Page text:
Dadaab: the road to relief

Monday, August 15, 2011

  • Dadaab_Kenya_20110801_0908.jpgRefugees wait for supplies from ACT relief workers at the Ifo extension refugee camp, Dadaab, Kenya ACT/PWS&D/Barb Summers
  • Dadaab_Kenya_20110802_1037.jpgChildren raise a smile at the Ifo extension refugee camp, Dadaab, Kenya, which ACT manages ACT/PWS&D/Barb Summers
  • Dadaab_Kenya_20110802_1104.jpgChildren and their families wait to be registered at the ACT-supported Ifo extension refugee camp, Dadaab ACT/PWS&D/Barb Summers
  • Dadaab_Kenya_20110802_1147.jpgA man sits with children, awaiting registration at the Ifo extension refugee camp, which ACT supports ACT/PWS&D/Barb Summers
  • Dadaab_Kenya_20110802_1160.jpgChildren queue to register at the Ifo extension refugee camp, which ACT manages ACT/PWS&D/Barb Summers
  • Dadaab_Kenya_20110802_1253.jpgRefugees at the Ifo extension refugee camp, which ACT manages, wait to be assigned tents ACT/PWS&D/Barb Summers

by Barb Summers

“You come with good luck.”

“Oh, really?” I answered, trying not to smack my head on the vehicle window as we bunny-hop over a sand dune on the road. We are making the long journey from Nairobi, Kenya, into Dadaab, where ACT members Presbyterian World Service and Development and the Lutheran World Service support work at the world’s largest refugee camp.

I was jammed into a Land Cruiser along with eight Kenyan LWF staff. I’d been in the vehicle for seven hours at this point and hadn’t felt circulation below the waist in the last two. Our legs were intertwined like spaghetti and we jostled against the luggage piled up nearly to the ceiling. I didn’t yet know there was another four hours still to go. Luck wasn’t the first thing that came to mind.

But emergency relief officer Soraya Musau glanced over my shoulder and gestured to the clouds. “It looks like it might rain. See, you come with good luck.”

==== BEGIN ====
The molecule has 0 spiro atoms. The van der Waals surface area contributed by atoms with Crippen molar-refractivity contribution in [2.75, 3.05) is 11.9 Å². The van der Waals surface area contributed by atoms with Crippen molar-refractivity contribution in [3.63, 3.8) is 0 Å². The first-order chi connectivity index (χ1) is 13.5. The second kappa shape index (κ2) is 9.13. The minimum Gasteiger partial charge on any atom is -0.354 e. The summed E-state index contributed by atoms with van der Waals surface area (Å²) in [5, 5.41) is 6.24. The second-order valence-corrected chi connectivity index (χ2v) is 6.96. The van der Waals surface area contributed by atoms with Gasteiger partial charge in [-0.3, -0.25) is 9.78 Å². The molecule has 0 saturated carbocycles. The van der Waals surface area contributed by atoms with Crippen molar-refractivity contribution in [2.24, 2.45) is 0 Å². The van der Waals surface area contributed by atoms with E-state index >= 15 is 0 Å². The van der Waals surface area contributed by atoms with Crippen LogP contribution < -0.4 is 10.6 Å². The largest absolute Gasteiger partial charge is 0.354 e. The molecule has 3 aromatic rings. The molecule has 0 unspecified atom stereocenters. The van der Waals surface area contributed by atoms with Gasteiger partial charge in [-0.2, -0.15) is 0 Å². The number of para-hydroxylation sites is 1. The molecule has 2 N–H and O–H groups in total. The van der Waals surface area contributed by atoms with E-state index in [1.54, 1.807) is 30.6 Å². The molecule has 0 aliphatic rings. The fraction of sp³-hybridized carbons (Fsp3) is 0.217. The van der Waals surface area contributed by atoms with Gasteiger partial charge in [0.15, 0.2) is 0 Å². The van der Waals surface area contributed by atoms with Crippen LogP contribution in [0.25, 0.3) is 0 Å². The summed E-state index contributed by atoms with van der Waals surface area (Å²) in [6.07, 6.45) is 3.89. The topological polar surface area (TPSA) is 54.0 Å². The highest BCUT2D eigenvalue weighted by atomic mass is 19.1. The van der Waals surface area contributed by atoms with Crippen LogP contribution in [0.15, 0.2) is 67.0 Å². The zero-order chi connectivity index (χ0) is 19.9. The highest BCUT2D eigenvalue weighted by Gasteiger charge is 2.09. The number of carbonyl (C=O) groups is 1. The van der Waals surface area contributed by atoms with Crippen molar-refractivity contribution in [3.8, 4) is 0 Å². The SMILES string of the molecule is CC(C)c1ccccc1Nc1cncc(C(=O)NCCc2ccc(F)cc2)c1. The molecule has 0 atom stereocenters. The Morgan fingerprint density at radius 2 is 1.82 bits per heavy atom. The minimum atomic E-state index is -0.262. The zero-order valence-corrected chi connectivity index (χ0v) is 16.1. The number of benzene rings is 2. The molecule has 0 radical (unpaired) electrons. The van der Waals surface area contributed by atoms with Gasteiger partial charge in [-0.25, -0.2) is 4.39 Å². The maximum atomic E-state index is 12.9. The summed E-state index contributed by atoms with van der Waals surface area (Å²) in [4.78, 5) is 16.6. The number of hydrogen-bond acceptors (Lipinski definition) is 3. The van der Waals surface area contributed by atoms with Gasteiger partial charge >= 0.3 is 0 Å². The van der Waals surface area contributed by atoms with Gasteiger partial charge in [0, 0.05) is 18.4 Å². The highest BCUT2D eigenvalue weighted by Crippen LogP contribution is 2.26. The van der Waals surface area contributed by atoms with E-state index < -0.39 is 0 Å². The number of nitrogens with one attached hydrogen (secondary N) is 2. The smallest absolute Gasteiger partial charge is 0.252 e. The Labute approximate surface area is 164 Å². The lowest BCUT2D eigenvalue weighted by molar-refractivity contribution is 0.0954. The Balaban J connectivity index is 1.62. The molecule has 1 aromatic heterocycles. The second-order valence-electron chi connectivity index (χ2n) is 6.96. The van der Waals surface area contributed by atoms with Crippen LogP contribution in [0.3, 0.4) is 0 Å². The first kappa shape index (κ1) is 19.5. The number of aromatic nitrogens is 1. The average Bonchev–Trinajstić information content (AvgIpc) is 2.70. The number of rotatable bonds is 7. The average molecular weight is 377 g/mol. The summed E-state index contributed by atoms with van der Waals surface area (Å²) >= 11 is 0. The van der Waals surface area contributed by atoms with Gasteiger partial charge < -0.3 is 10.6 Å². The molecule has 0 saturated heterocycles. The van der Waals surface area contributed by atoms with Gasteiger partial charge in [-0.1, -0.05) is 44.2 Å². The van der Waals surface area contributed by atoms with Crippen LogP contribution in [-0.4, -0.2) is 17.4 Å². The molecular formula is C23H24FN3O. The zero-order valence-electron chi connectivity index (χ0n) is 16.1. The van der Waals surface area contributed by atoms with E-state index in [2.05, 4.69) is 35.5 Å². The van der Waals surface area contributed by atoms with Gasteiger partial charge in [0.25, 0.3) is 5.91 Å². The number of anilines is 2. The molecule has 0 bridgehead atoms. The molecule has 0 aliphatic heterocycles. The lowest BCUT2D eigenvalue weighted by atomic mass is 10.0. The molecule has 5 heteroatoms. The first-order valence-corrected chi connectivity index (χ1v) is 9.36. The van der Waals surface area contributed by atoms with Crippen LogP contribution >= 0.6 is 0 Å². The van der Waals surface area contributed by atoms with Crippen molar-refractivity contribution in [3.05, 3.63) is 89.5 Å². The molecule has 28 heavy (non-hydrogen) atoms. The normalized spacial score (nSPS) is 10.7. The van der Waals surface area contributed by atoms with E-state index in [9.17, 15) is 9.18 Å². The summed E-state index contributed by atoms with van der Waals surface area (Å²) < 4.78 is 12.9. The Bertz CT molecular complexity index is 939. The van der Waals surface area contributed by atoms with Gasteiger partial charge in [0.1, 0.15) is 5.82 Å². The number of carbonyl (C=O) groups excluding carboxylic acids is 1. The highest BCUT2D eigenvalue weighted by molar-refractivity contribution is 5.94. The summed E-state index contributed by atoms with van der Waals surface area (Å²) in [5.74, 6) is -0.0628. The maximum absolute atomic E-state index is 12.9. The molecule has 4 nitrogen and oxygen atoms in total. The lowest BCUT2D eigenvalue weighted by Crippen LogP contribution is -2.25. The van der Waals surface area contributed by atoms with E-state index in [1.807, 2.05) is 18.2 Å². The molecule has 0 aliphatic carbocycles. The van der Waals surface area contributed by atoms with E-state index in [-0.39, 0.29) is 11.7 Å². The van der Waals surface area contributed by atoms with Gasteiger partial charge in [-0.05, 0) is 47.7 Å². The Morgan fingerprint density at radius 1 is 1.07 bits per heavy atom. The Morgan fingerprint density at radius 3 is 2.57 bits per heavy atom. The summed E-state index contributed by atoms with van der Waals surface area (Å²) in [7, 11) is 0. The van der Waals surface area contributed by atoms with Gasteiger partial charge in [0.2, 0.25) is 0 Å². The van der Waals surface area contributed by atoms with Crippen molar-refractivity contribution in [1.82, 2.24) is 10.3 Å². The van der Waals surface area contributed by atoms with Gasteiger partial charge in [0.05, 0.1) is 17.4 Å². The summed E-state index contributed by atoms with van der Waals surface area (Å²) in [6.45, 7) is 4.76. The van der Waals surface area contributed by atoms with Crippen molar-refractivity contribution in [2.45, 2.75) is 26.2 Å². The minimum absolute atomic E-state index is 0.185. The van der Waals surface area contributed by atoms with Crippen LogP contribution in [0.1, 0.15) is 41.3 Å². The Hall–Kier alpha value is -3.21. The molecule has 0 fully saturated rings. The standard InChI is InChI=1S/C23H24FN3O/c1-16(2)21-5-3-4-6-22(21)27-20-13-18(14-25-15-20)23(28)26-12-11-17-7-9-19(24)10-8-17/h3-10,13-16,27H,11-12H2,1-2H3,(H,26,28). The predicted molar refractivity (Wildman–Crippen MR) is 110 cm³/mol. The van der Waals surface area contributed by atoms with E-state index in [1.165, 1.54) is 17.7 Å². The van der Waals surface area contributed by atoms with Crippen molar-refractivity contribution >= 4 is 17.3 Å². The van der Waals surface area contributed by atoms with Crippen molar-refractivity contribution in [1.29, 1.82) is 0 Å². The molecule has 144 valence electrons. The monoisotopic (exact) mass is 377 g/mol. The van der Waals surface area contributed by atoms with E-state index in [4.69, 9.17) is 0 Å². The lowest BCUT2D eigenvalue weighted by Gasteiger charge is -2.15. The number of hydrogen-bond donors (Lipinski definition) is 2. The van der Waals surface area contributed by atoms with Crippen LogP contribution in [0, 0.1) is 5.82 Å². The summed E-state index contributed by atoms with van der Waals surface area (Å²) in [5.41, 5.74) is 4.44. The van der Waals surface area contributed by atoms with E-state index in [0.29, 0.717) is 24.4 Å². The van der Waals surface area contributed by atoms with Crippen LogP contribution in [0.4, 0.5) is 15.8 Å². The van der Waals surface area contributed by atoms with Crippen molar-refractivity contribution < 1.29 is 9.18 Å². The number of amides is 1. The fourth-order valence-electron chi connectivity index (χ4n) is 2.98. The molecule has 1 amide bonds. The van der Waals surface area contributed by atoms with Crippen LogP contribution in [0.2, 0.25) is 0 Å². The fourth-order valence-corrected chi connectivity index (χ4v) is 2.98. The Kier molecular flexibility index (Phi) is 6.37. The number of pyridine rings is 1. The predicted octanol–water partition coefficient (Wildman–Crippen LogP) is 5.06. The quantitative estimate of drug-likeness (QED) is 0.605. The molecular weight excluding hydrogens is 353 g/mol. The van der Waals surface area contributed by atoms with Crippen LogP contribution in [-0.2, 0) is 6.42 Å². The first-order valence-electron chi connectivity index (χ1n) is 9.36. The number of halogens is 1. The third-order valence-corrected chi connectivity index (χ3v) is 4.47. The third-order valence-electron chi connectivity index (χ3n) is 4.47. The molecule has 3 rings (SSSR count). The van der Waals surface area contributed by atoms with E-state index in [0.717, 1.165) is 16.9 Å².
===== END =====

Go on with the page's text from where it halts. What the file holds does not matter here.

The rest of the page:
Yes, rain. In this rugged, barren Kenyan landscape, rain did indeed seem like something very good and very much needed. We were, after all, headed to the Kenyan refugee camp where Somalis flock by the thousands every day, hoping to escape chronic drought.

After we left the town of Garissa, I was part of a 27-vehicle United Nations convoy with armed escort heading to the camps. Our long train of white Land Cruisers, racing over the sandy landscape like it was the Abu Dhabi Desert Challenge, must have appeared like something out of a science fiction novel. The casual chitchat in the vehicle quieted down with the arrival of the armed escort and the change in road conditions. Everyone listened intently to the CB radio.

The landscape seemed unforgiving and harsh - dry, red sand as far as the eye can see, covered by a thin dabbling of leafless shrubs, making it possible for bandits to hide - hence the need for security. Images of Robin Hood immediately came to mind as my fellow passengers told tales of robbery and attack. Mind you, I highly doubt Robin Hood rode a camel. And we weren’t carrying loads of gold coins and monetary treasure. Instead, our vehicles were filled to overflowing with emergency relief supplies, including food, medical items and tents. Jeremy, a planning officer, cradled a big box of surveying equipment on his lap like it was a child. With the ever-increasing flow of refugees into the camps, he was working on plans for a new camp that could accommodate more people.

Car 771 came over the radio directing the convoy to stop as a box of potatoes had fallen off the roof. The long procession immediately halted as the potatoes were gathered. The rest of us took the opportunity to pile out and quickly stretch our legs. Men darted off behind bushes to “kill the snake” as the locals said to each other with snickers.

I took the opportunity to grab a few photos of our convoy and the landscape. As I stood in the middle of the road, looking ahead toward Dadaab and trying to grasp the reality of what I was approaching, it occurred to me that there actually was another way into the camp. I didn’t need to be jostled like a scrambled egg in the back of the land cruiser, squashed in next to relief workers. I could have taken the journey that tens of thousands have already taken and who knows how many more will take.

It is a journey not of 11 hours, but 22 days by foot, carrying children and assisting the elderly, leaving everything behind, fleeing famine and drought with the desperate hope of finding the strength to make it to a place called Dadaab — a place where, God willing, there would be food, water, medicine - and the caring, dedicated staff in the vehicles I was travelling in.

On the road to Dadaab, I realised I really did come with good luck.

 

Barb Summers works for Presbyterian World Service & Development.